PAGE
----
Don’t Let “Mobile First” Steer You “Mobile Wrong”

Mobile First The Right Way

Don't make the mistake of focusing on mobile only. Marketers need to connect with customers across multiple channels. 

The decade of mobile is finally upon us, and that’s leading many to conclude that companies and marketers must make mobile their top priority for communicating with customers.

Unfortunately, that’s mobile wrong.

Let me explain.

In an effort to be more nimble in this theoretical mobile-first world, many marketers have created tiger teams to focus on mobile and mobile development work. The only thing these groups do is concentrate on how to market to people using mobile devices.

With smartphones transforming the technology landscape, a wave of enthusiasm for mobile apps has flooded mobile tech companies with new venture capital money. As more VCs seek to capitalize on the trend, they’re pouring money into mobile-only companies to the point where many businesses literally do nothing but mobile.

Mobile First Is Not Mobile Only

The problem is that many now myopically confuse a mobile-first perspective with a mobile-only world.

Some of us may love pizza, while others spend their free time hang gliding. That doesn’t create single-dimensional “pizza only’” people or “hang gliding only” people.

The same logic applies to the idea of mobile.

People don’t live inside one or another imaginary channels, such as the mobile app. If they did, what would happen when they moved their fingers one inch to the left, clicked on a mouse and wound up in email?

Would they immediately morph into “email people?” I don’t think so. More importantly, that’s not how to engage.

If we marketers make the mistake of being mobile only, we’re just going to create disconnected experiences for people.

Mobile devices are now at the epicenter of how we experience technology, and this constitutes a revolutionary change. But from a marketing perspective, let’s not forget nuance. The device is just the device.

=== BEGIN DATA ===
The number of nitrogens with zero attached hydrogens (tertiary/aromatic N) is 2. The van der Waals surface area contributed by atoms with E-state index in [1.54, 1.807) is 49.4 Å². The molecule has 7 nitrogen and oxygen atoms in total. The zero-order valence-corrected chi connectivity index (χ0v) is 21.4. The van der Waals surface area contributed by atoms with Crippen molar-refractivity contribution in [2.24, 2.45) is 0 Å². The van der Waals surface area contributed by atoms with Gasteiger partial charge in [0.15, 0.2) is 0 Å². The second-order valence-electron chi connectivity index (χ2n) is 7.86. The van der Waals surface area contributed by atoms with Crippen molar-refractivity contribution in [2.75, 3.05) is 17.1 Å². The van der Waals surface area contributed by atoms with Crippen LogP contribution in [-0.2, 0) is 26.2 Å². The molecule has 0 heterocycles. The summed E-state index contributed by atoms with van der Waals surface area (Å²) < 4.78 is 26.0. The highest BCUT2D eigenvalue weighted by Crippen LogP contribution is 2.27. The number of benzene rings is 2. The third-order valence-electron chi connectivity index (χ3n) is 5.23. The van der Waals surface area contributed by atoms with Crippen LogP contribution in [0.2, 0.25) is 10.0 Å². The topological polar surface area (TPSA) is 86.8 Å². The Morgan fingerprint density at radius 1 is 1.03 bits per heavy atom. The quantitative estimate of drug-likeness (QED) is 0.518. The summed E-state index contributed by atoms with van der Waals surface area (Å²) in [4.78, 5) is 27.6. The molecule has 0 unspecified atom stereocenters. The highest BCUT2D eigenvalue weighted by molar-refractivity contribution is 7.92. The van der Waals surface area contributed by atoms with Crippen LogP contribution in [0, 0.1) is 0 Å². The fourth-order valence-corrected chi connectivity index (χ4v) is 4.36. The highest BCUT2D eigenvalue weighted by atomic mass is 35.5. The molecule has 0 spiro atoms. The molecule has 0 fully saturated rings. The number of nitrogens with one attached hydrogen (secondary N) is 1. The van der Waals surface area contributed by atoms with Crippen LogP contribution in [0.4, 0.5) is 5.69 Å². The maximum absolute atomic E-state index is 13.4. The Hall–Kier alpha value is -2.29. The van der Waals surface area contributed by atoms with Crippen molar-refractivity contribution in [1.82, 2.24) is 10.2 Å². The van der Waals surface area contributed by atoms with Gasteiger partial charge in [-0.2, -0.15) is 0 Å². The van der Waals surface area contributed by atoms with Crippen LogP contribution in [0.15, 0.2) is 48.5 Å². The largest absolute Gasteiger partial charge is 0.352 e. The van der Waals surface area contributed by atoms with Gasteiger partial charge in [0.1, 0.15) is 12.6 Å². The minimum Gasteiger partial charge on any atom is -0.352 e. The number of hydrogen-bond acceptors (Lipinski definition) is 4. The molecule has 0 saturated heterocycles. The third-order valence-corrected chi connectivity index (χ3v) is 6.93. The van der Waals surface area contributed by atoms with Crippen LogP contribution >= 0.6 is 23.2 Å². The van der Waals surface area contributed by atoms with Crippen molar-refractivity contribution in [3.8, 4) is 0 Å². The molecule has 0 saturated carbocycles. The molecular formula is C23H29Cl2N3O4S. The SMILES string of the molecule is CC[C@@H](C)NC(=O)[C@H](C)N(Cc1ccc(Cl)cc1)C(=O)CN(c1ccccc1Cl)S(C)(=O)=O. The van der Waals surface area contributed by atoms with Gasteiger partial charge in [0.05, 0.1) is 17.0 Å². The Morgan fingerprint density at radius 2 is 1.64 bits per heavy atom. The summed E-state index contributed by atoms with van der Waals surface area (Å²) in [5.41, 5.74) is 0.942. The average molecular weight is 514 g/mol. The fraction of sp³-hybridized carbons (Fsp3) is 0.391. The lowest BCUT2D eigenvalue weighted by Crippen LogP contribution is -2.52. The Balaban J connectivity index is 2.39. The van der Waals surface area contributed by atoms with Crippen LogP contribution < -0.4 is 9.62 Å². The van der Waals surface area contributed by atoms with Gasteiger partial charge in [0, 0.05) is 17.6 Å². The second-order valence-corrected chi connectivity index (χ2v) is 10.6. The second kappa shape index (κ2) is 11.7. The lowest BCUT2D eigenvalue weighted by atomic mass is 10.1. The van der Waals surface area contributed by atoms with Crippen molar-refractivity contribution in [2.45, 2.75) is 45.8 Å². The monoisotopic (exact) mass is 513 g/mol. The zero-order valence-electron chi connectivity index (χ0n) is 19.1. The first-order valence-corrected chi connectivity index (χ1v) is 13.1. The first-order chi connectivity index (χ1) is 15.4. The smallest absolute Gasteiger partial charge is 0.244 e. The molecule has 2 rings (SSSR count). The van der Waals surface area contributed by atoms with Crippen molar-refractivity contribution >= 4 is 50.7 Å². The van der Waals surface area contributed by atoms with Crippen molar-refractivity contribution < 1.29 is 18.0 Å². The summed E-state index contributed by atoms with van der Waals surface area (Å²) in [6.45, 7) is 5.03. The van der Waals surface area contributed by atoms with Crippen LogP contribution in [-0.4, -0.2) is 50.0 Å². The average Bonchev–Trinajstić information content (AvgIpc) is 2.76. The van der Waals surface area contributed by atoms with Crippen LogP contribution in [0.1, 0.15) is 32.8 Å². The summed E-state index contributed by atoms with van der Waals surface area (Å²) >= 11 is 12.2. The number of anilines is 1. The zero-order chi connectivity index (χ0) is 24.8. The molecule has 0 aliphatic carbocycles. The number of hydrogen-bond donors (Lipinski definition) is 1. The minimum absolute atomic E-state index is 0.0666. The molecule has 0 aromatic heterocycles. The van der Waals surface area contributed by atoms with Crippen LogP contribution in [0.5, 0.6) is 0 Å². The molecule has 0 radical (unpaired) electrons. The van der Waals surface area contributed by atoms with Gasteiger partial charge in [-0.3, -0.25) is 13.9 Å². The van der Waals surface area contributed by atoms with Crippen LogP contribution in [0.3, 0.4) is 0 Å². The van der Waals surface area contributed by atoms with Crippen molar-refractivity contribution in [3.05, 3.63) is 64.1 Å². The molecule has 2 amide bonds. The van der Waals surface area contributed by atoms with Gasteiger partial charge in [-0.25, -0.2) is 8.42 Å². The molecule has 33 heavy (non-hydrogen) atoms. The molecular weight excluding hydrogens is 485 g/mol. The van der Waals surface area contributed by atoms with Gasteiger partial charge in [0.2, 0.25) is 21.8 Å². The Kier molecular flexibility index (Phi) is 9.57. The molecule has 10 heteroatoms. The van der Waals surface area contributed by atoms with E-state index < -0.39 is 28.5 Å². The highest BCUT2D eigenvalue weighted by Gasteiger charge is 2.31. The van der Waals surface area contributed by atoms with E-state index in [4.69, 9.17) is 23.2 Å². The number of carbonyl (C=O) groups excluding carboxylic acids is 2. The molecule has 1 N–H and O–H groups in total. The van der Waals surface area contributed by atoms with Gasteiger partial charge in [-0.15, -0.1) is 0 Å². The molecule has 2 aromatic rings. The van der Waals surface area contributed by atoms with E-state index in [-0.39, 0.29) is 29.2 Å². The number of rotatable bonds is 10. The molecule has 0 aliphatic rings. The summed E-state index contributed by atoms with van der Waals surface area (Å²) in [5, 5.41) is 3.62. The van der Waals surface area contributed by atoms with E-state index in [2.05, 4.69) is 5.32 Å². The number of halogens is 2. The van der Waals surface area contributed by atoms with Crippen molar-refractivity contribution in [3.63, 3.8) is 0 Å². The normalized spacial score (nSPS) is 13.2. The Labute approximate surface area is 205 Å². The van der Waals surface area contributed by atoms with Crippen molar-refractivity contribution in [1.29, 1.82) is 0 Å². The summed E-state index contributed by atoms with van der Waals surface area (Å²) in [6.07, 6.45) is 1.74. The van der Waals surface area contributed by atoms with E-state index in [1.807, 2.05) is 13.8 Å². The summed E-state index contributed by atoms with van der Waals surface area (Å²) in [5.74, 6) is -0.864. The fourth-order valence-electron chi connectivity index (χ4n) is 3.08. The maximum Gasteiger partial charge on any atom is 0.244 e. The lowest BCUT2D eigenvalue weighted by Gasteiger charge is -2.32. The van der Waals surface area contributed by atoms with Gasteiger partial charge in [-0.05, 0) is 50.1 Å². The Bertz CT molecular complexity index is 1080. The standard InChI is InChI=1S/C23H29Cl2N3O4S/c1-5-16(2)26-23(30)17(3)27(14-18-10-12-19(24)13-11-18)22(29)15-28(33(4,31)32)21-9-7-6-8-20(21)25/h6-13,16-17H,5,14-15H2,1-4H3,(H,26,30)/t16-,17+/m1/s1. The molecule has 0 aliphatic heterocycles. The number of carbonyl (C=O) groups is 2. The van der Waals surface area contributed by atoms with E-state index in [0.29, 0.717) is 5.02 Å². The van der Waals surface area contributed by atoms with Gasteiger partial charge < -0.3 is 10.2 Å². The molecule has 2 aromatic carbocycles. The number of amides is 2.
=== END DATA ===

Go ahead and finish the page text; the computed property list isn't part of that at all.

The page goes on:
Imagine, if you will, that one device holds at least four different channels. What if I opened a message from a marketer in an app but then received a completely contradictory message in an email from the same company?

I would think that the sender was asleep at the switch.

A device is not the same thing as a communications channel. Marketing success depends on engaging more customers in conversations across different channels.

Consumers don’t suddenly move into silos when they switch from using mobile to email to social to the Web. Even in the digital age, people remain people.

Mo’ Better Mobile

Getting people to sign up to engage on mobile is no guarantee of getting them to use the channel. One CMO I spoke with related how they had to course-correct after creating “mobile-only moments.”

They—like many marketers—learned to engage people with a more holistic approach that connected mobile that ties together email and Web communications and listening.

We know that mobile can be a powerful channel. But a mobile app in and of itself doesn’t do anything. Its power comes when it’s used in concert with other tools that marketers have to reach people.

If you can communicate and connect the conversation from a mobile app to my email to my interactions on social and on my website—and then connect all that to ads that I might see—then you’re doing mobile right.

But if you can’t have a visit to a website trigger an email that then—if the person opens it —triggers an automatic SMS or in-app notification on mobile device a day or two later, then you’re doing mobile wrong.

If you’re thinking about “mobile first,” don’t make a mistake by getting stuck on “mobile only.”

This post originally appeared on Marketing Land 

Sanjay

Sanjay Dholakia

Former Chief Marketing Officer, Marketo

Sanjay served as Marketo's CMO for nearly five years, leading the marketing department through its worldwide expansion and IPO. He joined Marketo from Crowd Factory, where as CEO he was responsible for the strategic direction and vision of the company. Sanjay holds a bachelor’s degree in economics from the Wharton School at the University of Pennsylvania and an MBA in strategy and marketing from the Kellogg School of Management.

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